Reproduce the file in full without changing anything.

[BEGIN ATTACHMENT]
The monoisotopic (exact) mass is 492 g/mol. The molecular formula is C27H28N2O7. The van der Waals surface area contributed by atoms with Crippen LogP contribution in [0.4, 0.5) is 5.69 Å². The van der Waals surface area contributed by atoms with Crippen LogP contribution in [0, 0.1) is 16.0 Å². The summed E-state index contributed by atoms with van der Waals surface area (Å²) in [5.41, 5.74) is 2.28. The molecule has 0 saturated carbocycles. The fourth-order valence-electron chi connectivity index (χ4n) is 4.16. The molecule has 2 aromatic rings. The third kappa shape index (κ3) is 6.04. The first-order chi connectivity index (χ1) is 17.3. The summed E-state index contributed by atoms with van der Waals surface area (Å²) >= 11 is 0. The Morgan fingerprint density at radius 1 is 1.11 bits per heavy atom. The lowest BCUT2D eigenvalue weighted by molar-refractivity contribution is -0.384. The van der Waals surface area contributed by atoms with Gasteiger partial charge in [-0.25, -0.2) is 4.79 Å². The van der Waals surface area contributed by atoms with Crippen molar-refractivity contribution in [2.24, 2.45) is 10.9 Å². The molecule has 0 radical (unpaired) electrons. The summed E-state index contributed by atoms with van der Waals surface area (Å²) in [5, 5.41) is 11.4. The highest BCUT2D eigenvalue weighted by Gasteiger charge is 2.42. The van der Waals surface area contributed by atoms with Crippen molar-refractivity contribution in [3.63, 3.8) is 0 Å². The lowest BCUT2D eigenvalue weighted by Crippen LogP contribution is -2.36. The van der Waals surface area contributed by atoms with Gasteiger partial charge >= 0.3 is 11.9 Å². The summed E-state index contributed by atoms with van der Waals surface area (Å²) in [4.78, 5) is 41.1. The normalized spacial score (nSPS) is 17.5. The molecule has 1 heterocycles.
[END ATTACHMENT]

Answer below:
The monoisotopic (exact) mass is 492 g/mol. The molecular formula is C27H28N2O7. The van der Waals surface area contributed by atoms with Crippen LogP contribution in [0.4, 0.5) is 5.69 Å². The van der Waals surface area contributed by atoms with Crippen LogP contribution in [0, 0.1) is 16.0 Å². The summed E-state index contributed by atoms with van der Waals surface area (Å²) in [5.41, 5.74) is 2.28. The molecule has 0 saturated carbocycles. The fourth-order valence-electron chi connectivity index (χ4n) is 4.16. The molecule has 2 aromatic rings. The third kappa shape index (κ3) is 6.04. The first-order chi connectivity index (χ1) is 17.3. The summed E-state index contributed by atoms with van der Waals surface area (Å²) >= 11 is 0. The Morgan fingerprint density at radius 1 is 1.11 bits per heavy atom. The lowest BCUT2D eigenvalue weighted by molar-refractivity contribution is -0.384. The van der Waals surface area contributed by atoms with Gasteiger partial charge in [-0.25, -0.2) is 4.79 Å². The van der Waals surface area contributed by atoms with Crippen molar-refractivity contribution in [2.24, 2.45) is 10.9 Å². The molecule has 0 radical (unpaired) electrons. The summed E-state index contributed by atoms with van der Waals surface area (Å²) in [5, 5.41) is 11.4. The highest BCUT2D eigenvalue weighted by Gasteiger charge is 2.42. The van der Waals surface area contributed by atoms with Crippen molar-refractivity contribution in [3.63, 3.8) is 0 Å². The lowest BCUT2D eigenvalue weighted by Crippen LogP contribution is -2.36. The van der Waals surface area contributed by atoms with Gasteiger partial charge >= 0.3 is 11.9 Å². The summed E-state index contributed by atoms with van der Waals surface area (Å²) in [4.78, 5) is 41.1. The normalized spacial score (nSPS) is 17.5. The molecule has 1 heterocycles.